Oracle announced in April 2011 that it was ending its development of OpenOffice.org and in June 2011 it was announced that it would donate the OpenOffice.org code and trademark to the Apache Software Foundation. Open Office was then re-licensed with the Apache License which is not copyleft. The Apache License is considered permissive in that it does not require a derivative work of the software, or modifications to the original, to be distributed using the same license (unlike copyleft licenses).

The two license philosophies means that code can go from Apache Open Office to LibreOfffice but NOT the other way. This is not a decision made explicitly but its a consequence of the choice of licenses in the two projects.

Please take notice of the order in which these actions took place! When TDF was announced, nobody knew about Oracle donating anything to Apache. But when it happened, it was clear to both Oracle and Apache that TDF was strongly in favor of strong copyleft licenses.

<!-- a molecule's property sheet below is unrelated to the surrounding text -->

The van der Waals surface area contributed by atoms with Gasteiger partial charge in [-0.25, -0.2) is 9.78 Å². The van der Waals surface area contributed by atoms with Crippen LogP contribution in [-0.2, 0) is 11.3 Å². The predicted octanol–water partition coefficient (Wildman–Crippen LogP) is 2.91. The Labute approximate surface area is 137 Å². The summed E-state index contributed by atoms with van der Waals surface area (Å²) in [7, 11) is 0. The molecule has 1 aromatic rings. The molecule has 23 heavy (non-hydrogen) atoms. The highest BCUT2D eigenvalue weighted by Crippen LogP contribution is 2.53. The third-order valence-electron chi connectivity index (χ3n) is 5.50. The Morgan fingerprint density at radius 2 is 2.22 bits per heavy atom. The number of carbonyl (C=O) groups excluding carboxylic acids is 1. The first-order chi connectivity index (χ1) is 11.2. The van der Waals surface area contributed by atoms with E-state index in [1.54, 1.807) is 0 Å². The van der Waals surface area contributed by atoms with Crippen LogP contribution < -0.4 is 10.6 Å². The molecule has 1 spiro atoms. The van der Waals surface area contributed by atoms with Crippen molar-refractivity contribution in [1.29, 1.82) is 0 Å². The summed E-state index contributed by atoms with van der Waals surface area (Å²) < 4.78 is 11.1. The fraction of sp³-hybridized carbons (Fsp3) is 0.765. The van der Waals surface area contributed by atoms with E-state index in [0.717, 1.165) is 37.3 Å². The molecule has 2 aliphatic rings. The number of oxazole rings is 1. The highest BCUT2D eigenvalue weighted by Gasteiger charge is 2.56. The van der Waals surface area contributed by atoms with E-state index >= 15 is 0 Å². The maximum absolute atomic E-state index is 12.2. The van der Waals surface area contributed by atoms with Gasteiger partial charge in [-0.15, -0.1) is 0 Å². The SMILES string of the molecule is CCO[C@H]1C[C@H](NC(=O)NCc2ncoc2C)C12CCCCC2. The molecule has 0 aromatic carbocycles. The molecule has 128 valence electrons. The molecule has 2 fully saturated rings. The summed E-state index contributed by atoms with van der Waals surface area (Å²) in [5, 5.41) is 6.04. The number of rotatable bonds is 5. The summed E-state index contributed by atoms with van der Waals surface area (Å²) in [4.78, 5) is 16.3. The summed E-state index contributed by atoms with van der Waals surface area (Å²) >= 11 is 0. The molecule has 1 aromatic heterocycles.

The consequence of the choice of a permissive license was at the time clear to all: It can never happen that code goes from LibreOffice to Open Office but visa versa is possible at any time. The decision was in other words taken by Oracle and Apache NOT by TDF.

Conclusion
I agree that it would be great if the two projects would join. Combining the effort would naturally benefit the community, but the decision can only be taken by one of the parts. Members of the projects has been invited to join TDF at many occasions from the very beginning.

It takes two to tango and the one who can make the decision is Apache Open Office - who unfortunately refuses to dance. TDF can't make any decision except from stick to its original honorable principles about openness and diversity.


11 comments:

Anonymous said...

The LO code base was relicensed after AOO was founded. Why was that, then?

MBB said...

While from a marketing perspective, it makes sense to have one large wellknown non-competing product, I do not see the interest on other fronts.

From an earlier article, I understood that AOO managed to atrackt additional deveoloppers that had not signed on to LO, so they would be lost.